Primary care experts predict the most pressing issues facing practices this year – and share tips on managing them
First and foremost is that financial pressures GP practices experienced throughout 2022 are set to increase during 2023.
This is the warning from Andrew Pow, board member of the Association of Independent Specialist Medical Accountants (AISMA). Some of the key issues include:
Pay inflation. Practice staff are feeling the impact of inflation on their household budgets but NHS funding for GP practices will not cover inflation-linked pay increases. What staff in other parts of the NHS get paid adds to the pressure. If, for example, a PCN physio employed by a hospital trust receives a 4.5% pay increment, how does that compare with the pay of other PCN staff directly employed by practices?
Tip: Weigh up all the options. These are implementing across the board increments to all staff members at the same rate; differential uplift rates – lower paid staff members will feel the inflationary impact on their household budgets the most; and a combination of a lower inflation uplift with a one-off cost of living bonus.
Energy costs. As practices come off their fixed rate deals, energy costs will add further pressure. Even with government support (which will end in the spring) costs will be higher.
Tips: Consider an investment in energy efficient lighting that could save money in the long run. Run your practice as you would at home and turn everything off at night.
Interest rates. Rates have risen by 2.9% since December 2021. Any borrowing not on a fixed deal will be linked to the Bank of England rate so costs will have increased. Fixed rate deals will be above 7% going forward.
Tips: Consider using a broker to check out the fast-moving market. Maximise rental income and ensure rent reviews are done in a timely manner.
General inflation. Practice budgets are already being squeezed by the increase in general costs such as stationery.
Tips: Look at digital solutions to ensure in-house processes are as efficient as possible. Maximise income from claims including drugs reimbursements.
Ash Higgs, Managing Director of MCG Healthcare on:
Recruitment and retention of staff
The immediate outlook for 2023 remains bleak with NHS figures showing a shortage of 10,500 doctors, 47,000 nurses and around 4200 FTE GPs.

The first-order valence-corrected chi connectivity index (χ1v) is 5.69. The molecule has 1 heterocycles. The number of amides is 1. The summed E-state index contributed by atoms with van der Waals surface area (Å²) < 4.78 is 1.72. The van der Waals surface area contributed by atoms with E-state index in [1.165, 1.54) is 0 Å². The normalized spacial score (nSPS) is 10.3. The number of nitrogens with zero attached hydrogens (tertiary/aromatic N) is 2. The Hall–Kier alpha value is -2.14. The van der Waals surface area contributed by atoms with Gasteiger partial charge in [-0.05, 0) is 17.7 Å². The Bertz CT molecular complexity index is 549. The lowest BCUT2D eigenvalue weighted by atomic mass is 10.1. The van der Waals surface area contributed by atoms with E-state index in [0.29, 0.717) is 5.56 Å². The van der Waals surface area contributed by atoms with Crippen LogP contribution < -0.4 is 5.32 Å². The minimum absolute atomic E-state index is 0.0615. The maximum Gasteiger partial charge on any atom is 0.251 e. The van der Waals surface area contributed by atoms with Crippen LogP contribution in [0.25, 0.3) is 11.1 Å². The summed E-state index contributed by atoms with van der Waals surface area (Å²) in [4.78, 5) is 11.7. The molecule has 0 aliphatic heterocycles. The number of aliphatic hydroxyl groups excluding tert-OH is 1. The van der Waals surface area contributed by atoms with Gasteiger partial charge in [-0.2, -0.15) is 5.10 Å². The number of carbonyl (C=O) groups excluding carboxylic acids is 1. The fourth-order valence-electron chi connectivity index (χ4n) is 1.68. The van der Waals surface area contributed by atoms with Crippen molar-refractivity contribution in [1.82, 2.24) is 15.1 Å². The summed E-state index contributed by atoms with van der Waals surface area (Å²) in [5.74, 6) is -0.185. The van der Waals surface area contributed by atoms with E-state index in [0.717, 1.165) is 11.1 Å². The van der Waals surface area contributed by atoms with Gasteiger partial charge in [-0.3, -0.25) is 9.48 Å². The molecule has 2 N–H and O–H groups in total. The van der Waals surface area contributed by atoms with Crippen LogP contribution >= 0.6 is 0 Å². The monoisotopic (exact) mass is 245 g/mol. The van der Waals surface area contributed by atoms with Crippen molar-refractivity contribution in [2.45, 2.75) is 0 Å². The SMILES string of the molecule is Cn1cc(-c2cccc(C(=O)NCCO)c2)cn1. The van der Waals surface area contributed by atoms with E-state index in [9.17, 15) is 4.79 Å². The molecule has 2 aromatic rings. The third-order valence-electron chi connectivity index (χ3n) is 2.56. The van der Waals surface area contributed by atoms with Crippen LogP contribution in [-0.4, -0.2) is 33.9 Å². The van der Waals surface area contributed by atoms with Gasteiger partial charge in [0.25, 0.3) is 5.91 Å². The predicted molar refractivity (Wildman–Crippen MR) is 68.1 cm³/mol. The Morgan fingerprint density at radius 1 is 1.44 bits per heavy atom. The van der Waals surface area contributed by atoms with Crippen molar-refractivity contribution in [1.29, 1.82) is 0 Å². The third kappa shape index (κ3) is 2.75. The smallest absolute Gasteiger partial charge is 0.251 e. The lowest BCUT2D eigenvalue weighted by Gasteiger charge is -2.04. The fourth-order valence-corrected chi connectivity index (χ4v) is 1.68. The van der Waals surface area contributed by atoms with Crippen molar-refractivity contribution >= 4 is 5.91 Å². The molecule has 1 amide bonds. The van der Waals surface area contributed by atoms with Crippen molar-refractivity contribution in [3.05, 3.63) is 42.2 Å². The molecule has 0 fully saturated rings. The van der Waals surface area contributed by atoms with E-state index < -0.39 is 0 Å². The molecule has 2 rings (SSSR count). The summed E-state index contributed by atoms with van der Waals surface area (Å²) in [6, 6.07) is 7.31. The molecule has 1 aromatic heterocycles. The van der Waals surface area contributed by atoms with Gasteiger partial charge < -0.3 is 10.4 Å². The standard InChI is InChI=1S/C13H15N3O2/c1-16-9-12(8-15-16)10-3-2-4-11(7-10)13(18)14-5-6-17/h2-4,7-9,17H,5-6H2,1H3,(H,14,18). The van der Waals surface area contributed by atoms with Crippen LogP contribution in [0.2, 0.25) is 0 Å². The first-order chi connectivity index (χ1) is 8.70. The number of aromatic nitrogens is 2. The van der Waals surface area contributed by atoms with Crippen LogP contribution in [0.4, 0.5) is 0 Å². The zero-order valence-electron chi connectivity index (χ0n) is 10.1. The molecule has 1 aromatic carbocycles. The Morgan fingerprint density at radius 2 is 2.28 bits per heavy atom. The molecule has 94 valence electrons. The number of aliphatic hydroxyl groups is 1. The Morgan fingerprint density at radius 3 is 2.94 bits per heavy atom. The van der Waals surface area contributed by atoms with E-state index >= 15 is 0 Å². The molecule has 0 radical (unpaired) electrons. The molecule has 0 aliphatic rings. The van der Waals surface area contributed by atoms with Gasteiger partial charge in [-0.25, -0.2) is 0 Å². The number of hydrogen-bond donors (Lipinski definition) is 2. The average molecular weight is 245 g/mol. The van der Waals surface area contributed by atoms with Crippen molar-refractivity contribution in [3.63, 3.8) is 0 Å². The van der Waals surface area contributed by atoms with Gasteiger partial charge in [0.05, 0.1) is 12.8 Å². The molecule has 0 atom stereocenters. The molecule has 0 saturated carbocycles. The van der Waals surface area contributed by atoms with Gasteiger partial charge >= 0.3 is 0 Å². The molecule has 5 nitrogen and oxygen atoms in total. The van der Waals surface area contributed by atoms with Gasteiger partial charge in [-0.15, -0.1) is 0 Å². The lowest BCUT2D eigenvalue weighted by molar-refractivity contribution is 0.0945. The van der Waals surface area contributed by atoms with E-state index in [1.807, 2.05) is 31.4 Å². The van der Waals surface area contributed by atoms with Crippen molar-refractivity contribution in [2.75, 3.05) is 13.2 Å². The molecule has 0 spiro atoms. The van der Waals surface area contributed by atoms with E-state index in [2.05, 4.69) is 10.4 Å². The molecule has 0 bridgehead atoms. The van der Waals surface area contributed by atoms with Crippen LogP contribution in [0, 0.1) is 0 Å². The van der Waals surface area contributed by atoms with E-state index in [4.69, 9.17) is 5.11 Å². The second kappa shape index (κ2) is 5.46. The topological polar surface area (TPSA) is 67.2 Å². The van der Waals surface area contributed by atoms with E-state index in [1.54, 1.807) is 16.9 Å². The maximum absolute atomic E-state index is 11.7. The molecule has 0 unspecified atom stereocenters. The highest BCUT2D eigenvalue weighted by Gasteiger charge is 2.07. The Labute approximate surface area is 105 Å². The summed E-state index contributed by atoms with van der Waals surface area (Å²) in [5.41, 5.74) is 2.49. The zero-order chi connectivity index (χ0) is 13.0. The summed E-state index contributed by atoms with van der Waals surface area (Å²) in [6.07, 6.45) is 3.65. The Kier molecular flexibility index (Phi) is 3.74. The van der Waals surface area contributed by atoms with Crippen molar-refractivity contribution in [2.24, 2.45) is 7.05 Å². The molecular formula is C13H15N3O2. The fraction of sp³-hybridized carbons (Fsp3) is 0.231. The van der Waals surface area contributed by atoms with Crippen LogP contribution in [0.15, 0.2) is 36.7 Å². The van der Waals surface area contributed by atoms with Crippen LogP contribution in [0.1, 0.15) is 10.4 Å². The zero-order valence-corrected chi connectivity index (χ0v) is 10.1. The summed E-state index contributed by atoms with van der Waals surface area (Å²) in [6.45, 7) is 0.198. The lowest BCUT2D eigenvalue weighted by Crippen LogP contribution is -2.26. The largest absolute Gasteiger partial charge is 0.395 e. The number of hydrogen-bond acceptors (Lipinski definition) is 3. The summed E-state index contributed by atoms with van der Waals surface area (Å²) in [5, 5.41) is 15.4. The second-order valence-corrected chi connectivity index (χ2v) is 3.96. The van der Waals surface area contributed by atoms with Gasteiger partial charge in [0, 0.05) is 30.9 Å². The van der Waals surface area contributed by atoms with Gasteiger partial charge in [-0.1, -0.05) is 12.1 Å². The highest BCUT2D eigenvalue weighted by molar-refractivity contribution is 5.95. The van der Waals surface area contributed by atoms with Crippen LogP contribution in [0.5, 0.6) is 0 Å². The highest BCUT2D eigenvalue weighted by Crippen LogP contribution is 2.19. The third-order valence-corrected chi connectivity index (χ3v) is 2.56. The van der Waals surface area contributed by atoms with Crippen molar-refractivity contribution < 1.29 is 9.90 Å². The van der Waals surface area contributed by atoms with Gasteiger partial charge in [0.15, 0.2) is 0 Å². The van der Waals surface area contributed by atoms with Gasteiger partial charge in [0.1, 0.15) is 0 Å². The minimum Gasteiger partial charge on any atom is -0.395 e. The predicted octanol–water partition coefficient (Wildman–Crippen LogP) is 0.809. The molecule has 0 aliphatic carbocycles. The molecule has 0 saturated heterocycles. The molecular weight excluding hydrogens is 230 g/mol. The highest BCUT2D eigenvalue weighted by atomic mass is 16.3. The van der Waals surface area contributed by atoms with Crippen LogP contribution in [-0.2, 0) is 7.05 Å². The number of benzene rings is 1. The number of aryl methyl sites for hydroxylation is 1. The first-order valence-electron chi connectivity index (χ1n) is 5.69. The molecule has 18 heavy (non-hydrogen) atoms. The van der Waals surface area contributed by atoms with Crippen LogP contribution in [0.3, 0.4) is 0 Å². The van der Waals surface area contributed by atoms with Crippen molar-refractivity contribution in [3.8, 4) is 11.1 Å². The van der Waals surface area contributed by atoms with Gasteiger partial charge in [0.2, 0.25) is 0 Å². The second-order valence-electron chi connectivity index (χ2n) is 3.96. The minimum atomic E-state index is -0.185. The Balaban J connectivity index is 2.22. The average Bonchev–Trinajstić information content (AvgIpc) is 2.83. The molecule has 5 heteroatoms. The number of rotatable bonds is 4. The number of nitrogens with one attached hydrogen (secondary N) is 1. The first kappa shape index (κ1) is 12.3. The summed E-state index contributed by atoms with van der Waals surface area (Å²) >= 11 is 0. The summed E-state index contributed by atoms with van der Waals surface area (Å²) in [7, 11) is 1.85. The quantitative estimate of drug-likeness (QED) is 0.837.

GP practices need to be prepared for the challenging times ahead – how can you attract and retain more staff and manage increasing patient demand within tight budgets?
When it comes to candidate attraction widen the focus
- Consider permanent or longer-term contracts rather than temporary placements, which will save time and money.
- Think about whether practice nurses can help your overworked GPs and successfully treat patients with less complex needs?
- Ask practice staff if they have friends or colleagues who are looking for a new role, many practices pay referral fees to staff who refer a successful candidate.
- Research free resources for advertising jobs such as your local LMC or PCN website.
- Advertise roles on social media and encourage staff to share these with friends and followers.
- Most importantly, create a clear, concise job description.
Develop a robust interview process
- Identify essentials for the role, e.g. salary expectations, skills or hours required and discuss these with the candidate prior to interview.
- Have the process mapped out: how many interviews will you hold?, who the candidate will meet?, in what timescale will you make a decision? Ensure all of this information is clear to the candidate from the beginning.
- Prepare for the interview, ensure you have read candidates’ CVs thoroughly.
- Be consistent across all interviews to ensure a fair and non-discriminative process.
- Take notes throughout the process.
Sell the role and your practice
Due to a shortage of clinicians there are many jobs available, so ensure you are selling the role and the practice to potential candidates. Think about why they should choose your practice over others and what makes you unique. For example, refer to your practice culture, opportunities for career progression and use testimonials from current practice staff.
Post Interview, don’t delay
Don’t keep interviewees waiting for a decision, make sure you contact them within the previously set timescales to let them know if they have been successful or not. Moving fast at this stage can be crucial if you don’t want to risk losing your first-choice candidate.